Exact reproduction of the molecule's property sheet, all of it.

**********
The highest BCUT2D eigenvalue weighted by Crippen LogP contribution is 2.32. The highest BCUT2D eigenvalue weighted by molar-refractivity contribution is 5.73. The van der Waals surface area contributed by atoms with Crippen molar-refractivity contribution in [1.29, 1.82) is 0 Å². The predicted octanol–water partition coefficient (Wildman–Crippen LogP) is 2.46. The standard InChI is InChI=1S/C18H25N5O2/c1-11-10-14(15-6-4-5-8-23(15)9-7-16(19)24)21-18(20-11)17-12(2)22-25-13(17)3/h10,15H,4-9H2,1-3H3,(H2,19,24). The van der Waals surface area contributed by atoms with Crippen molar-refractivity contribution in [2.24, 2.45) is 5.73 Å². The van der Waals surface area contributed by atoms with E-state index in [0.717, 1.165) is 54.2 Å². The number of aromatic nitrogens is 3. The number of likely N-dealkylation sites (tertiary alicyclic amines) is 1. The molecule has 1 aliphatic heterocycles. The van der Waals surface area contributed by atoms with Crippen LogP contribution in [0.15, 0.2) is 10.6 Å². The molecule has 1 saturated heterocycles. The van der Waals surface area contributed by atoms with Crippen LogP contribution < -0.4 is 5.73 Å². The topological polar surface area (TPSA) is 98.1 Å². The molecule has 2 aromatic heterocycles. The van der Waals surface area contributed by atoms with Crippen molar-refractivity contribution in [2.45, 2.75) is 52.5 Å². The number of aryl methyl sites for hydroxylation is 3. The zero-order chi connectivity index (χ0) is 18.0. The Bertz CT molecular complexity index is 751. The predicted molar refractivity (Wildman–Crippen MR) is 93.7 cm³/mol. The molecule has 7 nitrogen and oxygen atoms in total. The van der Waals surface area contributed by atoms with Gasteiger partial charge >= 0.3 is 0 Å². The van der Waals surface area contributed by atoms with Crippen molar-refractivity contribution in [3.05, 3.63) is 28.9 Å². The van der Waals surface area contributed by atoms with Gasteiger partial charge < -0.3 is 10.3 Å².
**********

The highest BCUT2D eigenvalue weighted by Crippen LogP contribution is 2.32. The highest BCUT2D eigenvalue weighted by molar-refractivity contribution is 5.73. The van der Waals surface area contributed by atoms with Crippen molar-refractivity contribution in [1.29, 1.82) is 0 Å². The predicted octanol–water partition coefficient (Wildman–Crippen LogP) is 2.46. The standard InChI is InChI=1S/C18H25N5O2/c1-11-10-14(15-6-4-5-8-23(15)9-7-16(19)24)21-18(20-11)17-12(2)22-25-13(17)3/h10,15H,4-9H2,1-3H3,(H2,19,24). The van der Waals surface area contributed by atoms with Crippen molar-refractivity contribution in [2.24, 2.45) is 5.73 Å². The van der Waals surface area contributed by atoms with E-state index in [0.717, 1.165) is 54.2 Å². The number of aromatic nitrogens is 3. The number of likely N-dealkylation sites (tertiary alicyclic amines) is 1. The molecule has 1 aliphatic heterocycles. The van der Waals surface area contributed by atoms with Crippen LogP contribution in [0.15, 0.2) is 10.6 Å². The molecule has 1 saturated heterocycles. The van der Waals surface area contributed by atoms with Crippen LogP contribution < -0.4 is 5.73 Å². The topological polar surface area (TPSA) is 98.1 Å². The molecule has 2 aromatic heterocycles. The van der Waals surface area contributed by atoms with Crippen molar-refractivity contribution in [2.45, 2.75) is 52.5 Å². The number of aryl methyl sites for hydroxylation is 3. The zero-order chi connectivity index (χ0) is 18.0. The Bertz CT molecular complexity index is 751. The predicted molar refractivity (Wildman–Crippen MR) is 93.7 cm³/mol. The molecule has 7 nitrogen and oxygen atoms in total. The van der Waals surface area contributed by atoms with Gasteiger partial charge >= 0.3 is 0 Å². The van der Waals surface area contributed by atoms with Crippen molar-refractivity contribution in [3.05, 3.63) is 28.9 Å². The van der Waals surface area contributed by atoms with Gasteiger partial charge < -0.3 is 10.3 Å².